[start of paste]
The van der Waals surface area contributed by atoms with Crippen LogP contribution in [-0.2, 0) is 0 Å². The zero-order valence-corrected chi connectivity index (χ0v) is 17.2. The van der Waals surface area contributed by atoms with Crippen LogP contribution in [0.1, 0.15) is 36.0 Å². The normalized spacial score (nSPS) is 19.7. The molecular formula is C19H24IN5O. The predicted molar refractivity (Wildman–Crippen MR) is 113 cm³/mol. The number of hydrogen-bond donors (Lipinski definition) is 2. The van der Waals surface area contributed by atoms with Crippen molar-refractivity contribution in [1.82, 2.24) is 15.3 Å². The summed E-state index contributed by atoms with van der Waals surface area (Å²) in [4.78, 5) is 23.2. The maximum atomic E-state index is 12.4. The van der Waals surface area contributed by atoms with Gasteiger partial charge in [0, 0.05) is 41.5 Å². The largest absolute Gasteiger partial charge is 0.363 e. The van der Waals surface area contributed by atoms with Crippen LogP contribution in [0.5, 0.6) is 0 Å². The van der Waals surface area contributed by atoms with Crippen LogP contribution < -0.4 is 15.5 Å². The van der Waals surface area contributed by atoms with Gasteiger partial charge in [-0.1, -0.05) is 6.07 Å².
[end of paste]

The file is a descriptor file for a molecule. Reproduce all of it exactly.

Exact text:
The van der Waals surface area contributed by atoms with Crippen LogP contribution in [-0.2, 0) is 0 Å². The zero-order valence-corrected chi connectivity index (χ0v) is 17.2. The van der Waals surface area contributed by atoms with Crippen LogP contribution in [0.1, 0.15) is 36.0 Å². The normalized spacial score (nSPS) is 19.7. The molecular formula is C19H24IN5O. The predicted molar refractivity (Wildman–Crippen MR) is 113 cm³/mol. The number of hydrogen-bond donors (Lipinski definition) is 2. The van der Waals surface area contributed by atoms with Crippen molar-refractivity contribution in [1.82, 2.24) is 15.3 Å². The summed E-state index contributed by atoms with van der Waals surface area (Å²) in [4.78, 5) is 23.2. The maximum atomic E-state index is 12.4. The van der Waals surface area contributed by atoms with Gasteiger partial charge in [0, 0.05) is 41.5 Å². The largest absolute Gasteiger partial charge is 0.363 e. The van der Waals surface area contributed by atoms with Crippen LogP contribution in [0.5, 0.6) is 0 Å². The van der Waals surface area contributed by atoms with Crippen LogP contribution < -0.4 is 15.5 Å². The van der Waals surface area contributed by atoms with Gasteiger partial charge in [-0.1, -0.05) is 6.07 Å².